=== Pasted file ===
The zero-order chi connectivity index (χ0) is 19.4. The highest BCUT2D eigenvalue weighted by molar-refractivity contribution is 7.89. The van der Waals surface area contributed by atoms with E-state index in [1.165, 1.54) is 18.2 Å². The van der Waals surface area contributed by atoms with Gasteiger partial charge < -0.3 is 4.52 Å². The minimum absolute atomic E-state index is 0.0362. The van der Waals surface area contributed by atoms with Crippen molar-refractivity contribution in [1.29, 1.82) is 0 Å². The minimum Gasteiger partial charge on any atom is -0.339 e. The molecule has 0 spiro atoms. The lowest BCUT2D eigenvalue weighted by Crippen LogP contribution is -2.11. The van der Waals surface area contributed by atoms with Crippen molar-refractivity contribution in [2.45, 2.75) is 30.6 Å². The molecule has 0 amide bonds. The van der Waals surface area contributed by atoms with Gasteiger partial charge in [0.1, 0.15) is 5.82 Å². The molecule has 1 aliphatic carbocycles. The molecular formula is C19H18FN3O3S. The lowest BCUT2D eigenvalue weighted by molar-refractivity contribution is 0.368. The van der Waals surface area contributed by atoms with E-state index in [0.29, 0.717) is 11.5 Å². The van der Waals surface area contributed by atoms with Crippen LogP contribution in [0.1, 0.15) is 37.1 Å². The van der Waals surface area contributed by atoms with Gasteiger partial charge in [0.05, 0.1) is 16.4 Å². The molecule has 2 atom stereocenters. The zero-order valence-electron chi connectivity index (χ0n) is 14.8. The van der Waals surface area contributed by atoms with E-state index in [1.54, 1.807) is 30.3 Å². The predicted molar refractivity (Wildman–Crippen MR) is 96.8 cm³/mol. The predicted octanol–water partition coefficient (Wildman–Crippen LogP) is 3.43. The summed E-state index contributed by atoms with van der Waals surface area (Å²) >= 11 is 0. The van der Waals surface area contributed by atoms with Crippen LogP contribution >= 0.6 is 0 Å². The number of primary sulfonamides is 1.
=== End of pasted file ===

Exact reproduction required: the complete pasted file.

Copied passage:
The zero-order chi connectivity index (χ0) is 19.4. The highest BCUT2D eigenvalue weighted by molar-refractivity contribution is 7.89. The van der Waals surface area contributed by atoms with E-state index in [1.165, 1.54) is 18.2 Å². The van der Waals surface area contributed by atoms with Gasteiger partial charge < -0.3 is 4.52 Å². The minimum absolute atomic E-state index is 0.0362. The van der Waals surface area contributed by atoms with Crippen molar-refractivity contribution in [1.29, 1.82) is 0 Å². The minimum Gasteiger partial charge on any atom is -0.339 e. The molecule has 0 spiro atoms. The lowest BCUT2D eigenvalue weighted by Crippen LogP contribution is -2.11. The van der Waals surface area contributed by atoms with Crippen molar-refractivity contribution in [2.45, 2.75) is 30.6 Å². The molecule has 0 amide bonds. The van der Waals surface area contributed by atoms with Gasteiger partial charge in [0.1, 0.15) is 5.82 Å². The molecule has 1 aliphatic carbocycles. The molecular formula is C19H18FN3O3S. The lowest BCUT2D eigenvalue weighted by molar-refractivity contribution is 0.368. The van der Waals surface area contributed by atoms with E-state index in [0.29, 0.717) is 11.5 Å². The van der Waals surface area contributed by atoms with Crippen LogP contribution in [0.1, 0.15) is 37.1 Å². The van der Waals surface area contributed by atoms with Gasteiger partial charge in [0.05, 0.1) is 16.4 Å². The molecule has 2 atom stereocenters. The zero-order valence-electron chi connectivity index (χ0n) is 14.8. The van der Waals surface area contributed by atoms with E-state index in [1.54, 1.807) is 30.3 Å². The predicted molar refractivity (Wildman–Crippen MR) is 96.8 cm³/mol. The predicted octanol–water partition coefficient (Wildman–Crippen LogP) is 3.43. The summed E-state index contributed by atoms with van der Waals surface area (Å²) >= 11 is 0. The van der Waals surface area contributed by atoms with Crippen LogP contribution >= 0.6 is 0 Å². The number of primary sulfonamides is 1.